• 8-bit bus: utilizing Dedicated GPIO Bundle. The benefit of doing that is that we will then write an 8-bit unsigned int to the bundle and the {hardware} will map every bit to the output pins within the right order in a single operate name. I feel that is fairly neat.
  • BDIR and chip choose pins: as common GPIO outputs.

The writeRegisters operate iterates over the DataFrame and writes every worth to the corresponding AY register. The implementation of the dogemicrosystems addressing scheme appears like this:

    enum class BC2Control
    {
        INACTIVE = 0b00,
        WRITE = 0b11,
        LATCH = 0b10
    };

    void setControl(uint8_t bc2, BC2Control mode)
    {
        // BC2 have to be modified earlier than BDIR

        const auto bc2val = (uint8_t)mode & 0b01 ? 1 : 0;
        gpio_set_level((gpio_num_t)bc2, bc2val);

        const auto bdir = (uint8_t)mode & 0b10 ? 1 : 0;
        gpio_set_level((gpio_num_t)AY_BDIR, bdir);
    }

    void setData(unsigned char information)
    {
        dedic_gpio_bundle_write(portD, 0xFF, information);
    }

    void writeRegister(uint8_t cs, uint8_t reg, uint8_t worth)
    {
        // Ref: https://dogemicrosystems.ca/wiki/Dual_AY-3-8910_MIDI_module#Code
        uint8_t bc2 = 0;
        change (cs)
        {
        case 0:
            bc2 = AY_1_CS;
            break;
        case 1:
            bc2 = AY_2_CS;
            break;
        case 2:
            bc2 = AY_3_CS;
            break;
        case 3:
            bc2 = AY_4_CS;
            break;
        }

        // Inactive (BDIR BC2 BC1 0 0 0)
        setControl(bc2, BC2Control::INACTIVE); // BDIR, BC2

        // Set register handle
        setData(reg);

        // BAR (Latch) (BDIR BC2 BC1 1 0 0)
        setControl(bc2, BC2Control::LATCH); // BDIR

        // Inactive (BDIR BC2 BC1 0 0 0)
        setControl(bc2, BC2Control::INACTIVE); // BDIR

        // Set register contents
        setData(worth);

        // Write (BDIR BC2 BC1 1 1 0)
        setControl(bc2, BC2Control::WRITE); // BC2, BDIR

        // Inactive (BDIR BC2 BC1 0 0 0)
        setControl(bc2, BC2Control::INACTIVE); // BC2, BDIR
    }

What shouldn’t be proven right here is the AY38910 mapper class which exposes a MIDI like interface however internally simply updates the register states. We are going to use this later to obtain occasions from the MIDI unit and replace the state to ship out to the AY chips.

class AY38910
{
public:
  bool allOff();
  bool noteOn(const uint8_t channel, const uint8_t word, const uint8_t velocity);
  bool noteOff(const uint8_t channel);
  bool noiseOn(const uint8_t freq, const uint8_t output_mask);

// --- snip ---

personal:
  DataFrame m_frame;
}

Unit: dac

I couldn’t discover any present libraries for interfacing with the AD5382 DACs. It seems although that that is fairly easy, we mix the DAC channel quantity with the information and write it out over the SPI bus. Keep in mind that we now have 2 DAC units (by way of cs) every with 8 channels (by way of ch), for a complete of 16 outputs, of which we’d like solely 12.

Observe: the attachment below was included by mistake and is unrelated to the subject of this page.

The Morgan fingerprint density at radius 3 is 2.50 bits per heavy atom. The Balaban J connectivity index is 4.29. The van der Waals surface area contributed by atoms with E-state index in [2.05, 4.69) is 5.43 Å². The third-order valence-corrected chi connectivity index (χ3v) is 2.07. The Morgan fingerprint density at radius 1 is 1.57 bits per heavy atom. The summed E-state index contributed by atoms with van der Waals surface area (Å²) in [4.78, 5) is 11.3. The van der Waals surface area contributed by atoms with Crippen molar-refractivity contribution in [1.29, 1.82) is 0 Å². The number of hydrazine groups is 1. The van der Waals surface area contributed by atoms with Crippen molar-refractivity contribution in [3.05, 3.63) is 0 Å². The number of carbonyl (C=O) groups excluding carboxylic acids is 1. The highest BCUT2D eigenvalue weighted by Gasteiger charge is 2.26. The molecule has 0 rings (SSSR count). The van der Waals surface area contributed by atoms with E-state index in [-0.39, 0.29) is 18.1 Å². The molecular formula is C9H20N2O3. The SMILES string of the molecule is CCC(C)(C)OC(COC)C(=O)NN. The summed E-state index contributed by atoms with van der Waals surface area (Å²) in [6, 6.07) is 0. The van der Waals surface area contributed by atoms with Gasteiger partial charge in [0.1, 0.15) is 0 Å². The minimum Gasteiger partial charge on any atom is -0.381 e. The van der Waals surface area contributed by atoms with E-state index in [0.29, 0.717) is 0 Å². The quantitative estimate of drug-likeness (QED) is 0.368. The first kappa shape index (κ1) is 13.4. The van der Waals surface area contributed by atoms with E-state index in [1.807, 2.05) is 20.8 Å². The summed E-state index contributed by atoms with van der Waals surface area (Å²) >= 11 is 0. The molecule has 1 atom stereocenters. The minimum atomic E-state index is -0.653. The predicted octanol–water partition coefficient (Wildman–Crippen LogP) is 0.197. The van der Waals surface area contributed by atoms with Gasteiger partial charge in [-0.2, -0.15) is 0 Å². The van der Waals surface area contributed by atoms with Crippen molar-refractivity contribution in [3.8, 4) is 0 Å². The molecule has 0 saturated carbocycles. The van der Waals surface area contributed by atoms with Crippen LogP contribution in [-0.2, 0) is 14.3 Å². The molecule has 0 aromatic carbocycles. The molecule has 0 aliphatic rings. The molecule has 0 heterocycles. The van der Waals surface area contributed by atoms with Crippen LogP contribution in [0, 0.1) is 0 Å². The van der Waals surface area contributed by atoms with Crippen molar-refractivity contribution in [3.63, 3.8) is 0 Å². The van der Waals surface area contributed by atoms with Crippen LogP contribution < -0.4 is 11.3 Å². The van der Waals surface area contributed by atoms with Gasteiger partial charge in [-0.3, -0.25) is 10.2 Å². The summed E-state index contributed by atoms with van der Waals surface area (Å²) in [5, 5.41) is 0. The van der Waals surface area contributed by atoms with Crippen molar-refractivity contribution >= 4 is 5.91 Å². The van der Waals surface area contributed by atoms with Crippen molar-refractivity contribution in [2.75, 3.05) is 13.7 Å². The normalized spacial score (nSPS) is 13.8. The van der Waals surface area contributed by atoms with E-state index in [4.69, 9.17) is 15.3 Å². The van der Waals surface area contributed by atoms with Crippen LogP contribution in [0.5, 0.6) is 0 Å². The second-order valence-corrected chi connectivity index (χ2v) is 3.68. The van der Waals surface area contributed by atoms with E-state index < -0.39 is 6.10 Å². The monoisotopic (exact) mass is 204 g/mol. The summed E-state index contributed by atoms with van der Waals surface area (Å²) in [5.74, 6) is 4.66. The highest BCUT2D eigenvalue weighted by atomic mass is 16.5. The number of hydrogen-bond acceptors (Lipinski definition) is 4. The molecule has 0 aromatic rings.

namespace fourays::dac
{
    void writeDac(const int cs, const uint16_t information)
    {
        buf[0] = information >> 8;
        buf[1] = information & 0xFF;

        spi->mode(2);
        gpio_set_level((gpio_num_t)cs, 0); // /SYNC
        spi->beginTransaction();
        spi->writeBytes(buf, 2, false, true);
        spi->endTransaction();
        gpio_set_level((gpio_num_t)cs, 1); // /SYNC
    }

    void writeDacOutput(const int cs, const uint8_t ch, const uint16_t val)
     (val & 0xFFF);
        writeDac(cs, information);
    
}

This works as a result of within the setup we configure the DACs for “steady replace utilizing SYNC” mode

namespace fourays::dac
{

    void setup(psc::io::SPI_sptr bus)
    {
        // Handle the management pins manually
        for (auto pin : cs_gpios)
         0x00;
            writeDac(pin, ldacmode);
        
    }
}

Unit: tft

This unit initialises the SPI bus, and supplies a operate to show the MIDI mapping configuration on the display screen. I’ve completed this to this point utilizing the LovyanGFX library. I actually like this library for a number of causes:

  • The API could be very simple and mimics the TFT_eSPI library I’ve used earlier than within the psc. I due to this fact was in a position to begin the configuration rendering implementation principally by copying what I might already written for psc.
  • It appears to configure the TFT LCD for good color distinction and readability. I’ve seen different libraries utilizing totally different display screen initialisation instructions which finally ends up making the graphics look fuzzy and/or washed out.